In front of the reservoir I arrange a supporting plate or bar, g, held a suitable distance above the upper surface of the table and serving as a support for the brushes. As shown in Fig. 2, I prefer to use a brush, h, made of bristles, held. in a hollow head, 1', which is in connection with the supply-tube from the reservoir through the neck is. head of the brush may be directly secured to the bar g, or may be fastened to a plate, Z, which is mounted upon the bar. This plate I preferably secure to the bar, so that the brushes may be-adjusted to increase or diminish the space between the brushes for wide or narrow slats, and this arrangement also allows the brushes to be adjusted as to inclination or vertically to suit the irregularity or curve of the article being painted. Upon each side of the plate Z, I provide a spring arm, m,'which extends along each edge of the brush, having their lower ends made flaring to embrace the bristles of the brush at the edges. A screw-threaded rod, '11., connects the two arms, a hand-wheel being provided at one end, and, by turning the rod the The width of the brush, may be diminished by compressing the bristles into a smaller space. This adj nstment will usually be found sufficient, except where there is great difference in the widths of the slats, in which case, as explained above, the brushes may be adjusted laterally on their supporting rod or plate.
As shown in Figs. 3 and l, I may use a different form of brush from that shown in Fig. 2. In these figures the head of the brushholder is -made hollow, as in Fig. 2, but the upper and side walls having a sliding connection with each other, and are preferably of sheet or spring metal. The top and bottom plates are connected by a screw-threaded rod, 0, and the side walls by a similar rod, 17, both rods being provided with hand-wheels. Between the lower edges of the upper and lower plates and the side walls I place a piece of felt or sponge or any other suitable material, clamping it in place by means of the rods described. The paint or s in flows through to the hollow head and oft through the porous stainer '2', which thus se yes the same purpose as a brush. By compressing the side walls the width of the stainer 1 is lessened, as in the brush, and by compressing the upper and lower walls upon the stainer the passage of the material through its pores maybe checked entirely.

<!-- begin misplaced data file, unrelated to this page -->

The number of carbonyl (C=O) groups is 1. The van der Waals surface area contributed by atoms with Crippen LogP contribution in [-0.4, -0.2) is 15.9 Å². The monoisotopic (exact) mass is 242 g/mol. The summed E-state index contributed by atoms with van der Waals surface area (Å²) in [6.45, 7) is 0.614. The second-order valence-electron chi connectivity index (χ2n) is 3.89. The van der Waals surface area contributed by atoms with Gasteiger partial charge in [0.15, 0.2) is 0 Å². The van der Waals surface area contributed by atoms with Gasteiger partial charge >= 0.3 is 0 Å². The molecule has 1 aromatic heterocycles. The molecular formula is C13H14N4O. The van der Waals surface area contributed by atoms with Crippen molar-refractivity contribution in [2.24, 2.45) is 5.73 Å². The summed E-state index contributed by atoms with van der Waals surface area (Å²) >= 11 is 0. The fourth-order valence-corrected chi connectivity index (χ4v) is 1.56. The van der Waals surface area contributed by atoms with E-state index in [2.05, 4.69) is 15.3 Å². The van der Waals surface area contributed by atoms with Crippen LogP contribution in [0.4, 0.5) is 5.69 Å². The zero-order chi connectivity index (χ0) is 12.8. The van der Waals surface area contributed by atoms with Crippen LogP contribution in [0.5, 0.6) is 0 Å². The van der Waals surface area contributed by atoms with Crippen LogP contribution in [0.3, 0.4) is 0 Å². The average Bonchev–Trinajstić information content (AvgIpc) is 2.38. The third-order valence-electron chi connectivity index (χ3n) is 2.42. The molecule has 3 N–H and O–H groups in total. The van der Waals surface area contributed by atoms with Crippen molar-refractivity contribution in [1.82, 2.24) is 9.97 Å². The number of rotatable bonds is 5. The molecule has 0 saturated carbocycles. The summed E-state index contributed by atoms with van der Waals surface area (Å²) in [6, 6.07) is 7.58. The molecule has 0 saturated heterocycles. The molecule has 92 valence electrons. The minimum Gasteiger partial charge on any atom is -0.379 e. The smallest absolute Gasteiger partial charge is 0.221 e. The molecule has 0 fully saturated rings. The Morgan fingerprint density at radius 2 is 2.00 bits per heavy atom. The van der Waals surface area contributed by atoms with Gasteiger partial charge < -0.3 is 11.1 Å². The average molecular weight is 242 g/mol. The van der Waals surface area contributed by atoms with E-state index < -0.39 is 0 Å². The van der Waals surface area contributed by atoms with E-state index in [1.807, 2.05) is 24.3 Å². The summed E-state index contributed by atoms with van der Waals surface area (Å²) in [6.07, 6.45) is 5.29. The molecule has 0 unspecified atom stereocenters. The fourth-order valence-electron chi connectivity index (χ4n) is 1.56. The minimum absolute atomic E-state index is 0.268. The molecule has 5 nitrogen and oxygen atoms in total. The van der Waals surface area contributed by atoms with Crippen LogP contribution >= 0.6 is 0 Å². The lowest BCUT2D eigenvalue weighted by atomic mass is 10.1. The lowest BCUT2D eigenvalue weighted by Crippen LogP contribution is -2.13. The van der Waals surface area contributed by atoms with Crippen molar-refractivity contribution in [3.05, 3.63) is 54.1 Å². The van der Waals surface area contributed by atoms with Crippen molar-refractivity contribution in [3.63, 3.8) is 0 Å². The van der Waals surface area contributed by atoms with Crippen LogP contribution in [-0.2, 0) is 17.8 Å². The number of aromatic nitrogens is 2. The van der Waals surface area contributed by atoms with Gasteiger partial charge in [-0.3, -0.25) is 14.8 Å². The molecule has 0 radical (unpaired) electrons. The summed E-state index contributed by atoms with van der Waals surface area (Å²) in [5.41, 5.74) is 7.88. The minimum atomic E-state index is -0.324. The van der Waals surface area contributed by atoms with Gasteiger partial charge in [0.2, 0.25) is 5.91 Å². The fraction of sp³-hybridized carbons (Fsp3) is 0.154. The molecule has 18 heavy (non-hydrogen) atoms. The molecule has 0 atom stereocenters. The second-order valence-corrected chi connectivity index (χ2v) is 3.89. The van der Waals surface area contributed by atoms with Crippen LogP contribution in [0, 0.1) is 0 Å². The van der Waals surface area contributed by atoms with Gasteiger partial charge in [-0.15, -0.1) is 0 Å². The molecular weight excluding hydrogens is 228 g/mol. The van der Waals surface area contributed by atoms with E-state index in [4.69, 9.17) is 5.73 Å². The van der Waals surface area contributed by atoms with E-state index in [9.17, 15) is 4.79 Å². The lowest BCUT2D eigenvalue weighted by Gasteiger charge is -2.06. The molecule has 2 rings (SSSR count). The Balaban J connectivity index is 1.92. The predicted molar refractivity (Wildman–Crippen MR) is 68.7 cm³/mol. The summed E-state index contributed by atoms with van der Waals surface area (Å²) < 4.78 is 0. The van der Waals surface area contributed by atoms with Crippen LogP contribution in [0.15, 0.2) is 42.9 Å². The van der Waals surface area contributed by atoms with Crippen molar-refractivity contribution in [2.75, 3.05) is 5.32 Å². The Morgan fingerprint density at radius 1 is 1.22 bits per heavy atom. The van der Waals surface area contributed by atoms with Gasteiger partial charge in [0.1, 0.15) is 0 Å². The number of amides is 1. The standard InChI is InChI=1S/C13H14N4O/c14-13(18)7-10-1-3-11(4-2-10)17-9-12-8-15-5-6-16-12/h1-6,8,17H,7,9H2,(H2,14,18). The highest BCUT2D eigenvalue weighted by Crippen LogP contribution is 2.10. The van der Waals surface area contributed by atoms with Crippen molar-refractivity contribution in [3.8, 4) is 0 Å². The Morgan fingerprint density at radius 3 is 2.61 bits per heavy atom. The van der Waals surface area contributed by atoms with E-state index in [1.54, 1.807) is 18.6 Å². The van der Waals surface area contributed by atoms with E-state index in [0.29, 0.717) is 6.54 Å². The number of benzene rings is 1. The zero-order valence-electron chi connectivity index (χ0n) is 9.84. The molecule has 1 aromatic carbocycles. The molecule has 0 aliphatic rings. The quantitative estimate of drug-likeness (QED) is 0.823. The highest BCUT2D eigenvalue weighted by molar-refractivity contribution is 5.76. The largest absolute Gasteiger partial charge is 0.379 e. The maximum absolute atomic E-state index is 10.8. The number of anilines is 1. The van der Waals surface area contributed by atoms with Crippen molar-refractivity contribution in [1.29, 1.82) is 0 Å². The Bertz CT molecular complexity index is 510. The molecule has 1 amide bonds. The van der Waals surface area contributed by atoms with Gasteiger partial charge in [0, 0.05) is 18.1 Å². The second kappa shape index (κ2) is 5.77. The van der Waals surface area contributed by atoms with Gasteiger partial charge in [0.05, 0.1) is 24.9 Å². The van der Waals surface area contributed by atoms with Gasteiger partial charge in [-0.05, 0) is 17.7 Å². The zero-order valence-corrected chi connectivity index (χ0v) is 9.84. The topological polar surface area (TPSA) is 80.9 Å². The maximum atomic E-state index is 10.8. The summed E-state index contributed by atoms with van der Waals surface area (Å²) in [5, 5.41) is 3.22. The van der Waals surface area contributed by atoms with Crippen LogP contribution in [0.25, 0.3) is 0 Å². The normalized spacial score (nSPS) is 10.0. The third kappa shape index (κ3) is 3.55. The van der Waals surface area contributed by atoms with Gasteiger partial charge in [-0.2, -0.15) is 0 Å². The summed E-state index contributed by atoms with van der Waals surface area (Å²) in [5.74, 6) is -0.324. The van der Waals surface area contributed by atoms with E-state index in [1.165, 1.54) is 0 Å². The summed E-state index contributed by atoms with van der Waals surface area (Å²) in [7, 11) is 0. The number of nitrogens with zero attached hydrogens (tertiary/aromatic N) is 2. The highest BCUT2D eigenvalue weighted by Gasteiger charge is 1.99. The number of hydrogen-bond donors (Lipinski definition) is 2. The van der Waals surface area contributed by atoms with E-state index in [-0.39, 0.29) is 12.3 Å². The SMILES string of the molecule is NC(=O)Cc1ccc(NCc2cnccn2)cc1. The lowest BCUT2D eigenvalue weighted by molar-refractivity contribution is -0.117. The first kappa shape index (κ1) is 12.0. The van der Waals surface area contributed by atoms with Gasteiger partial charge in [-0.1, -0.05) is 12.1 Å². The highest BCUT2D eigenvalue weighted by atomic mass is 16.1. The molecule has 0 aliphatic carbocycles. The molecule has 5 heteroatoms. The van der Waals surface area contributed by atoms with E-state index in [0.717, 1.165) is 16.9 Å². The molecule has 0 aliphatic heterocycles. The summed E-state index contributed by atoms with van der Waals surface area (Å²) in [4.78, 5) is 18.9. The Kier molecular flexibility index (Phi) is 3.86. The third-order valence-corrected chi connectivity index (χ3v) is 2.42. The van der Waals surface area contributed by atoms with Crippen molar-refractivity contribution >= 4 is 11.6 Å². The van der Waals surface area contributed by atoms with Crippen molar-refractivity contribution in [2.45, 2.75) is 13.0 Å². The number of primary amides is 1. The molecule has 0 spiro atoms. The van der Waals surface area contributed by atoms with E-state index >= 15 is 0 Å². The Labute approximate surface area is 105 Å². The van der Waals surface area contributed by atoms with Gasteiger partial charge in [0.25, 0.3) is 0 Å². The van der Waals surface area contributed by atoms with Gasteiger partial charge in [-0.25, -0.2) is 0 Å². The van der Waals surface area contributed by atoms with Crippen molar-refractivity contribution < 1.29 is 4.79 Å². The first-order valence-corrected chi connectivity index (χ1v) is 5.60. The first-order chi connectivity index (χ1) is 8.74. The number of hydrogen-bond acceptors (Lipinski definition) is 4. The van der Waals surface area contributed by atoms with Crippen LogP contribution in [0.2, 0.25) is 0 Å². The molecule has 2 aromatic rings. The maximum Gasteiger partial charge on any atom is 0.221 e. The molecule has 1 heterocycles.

In case it should be desired to paint both sides of the slats at the same time, I groove the table, as shown in Fig. 5, at a point preferably beneath the feeding-rollers. On the Q shaft a, mounted in bearings beneath the table, I place rollers q q, one larger than the other if the work operated upon is curved, as that shown, or the shaft may be arranged so as to place upon it rollers adapted for the These rollers are located j work to be done. in respect to the table so that their peripheries pass through the slots therein and bear against the slats to be stained.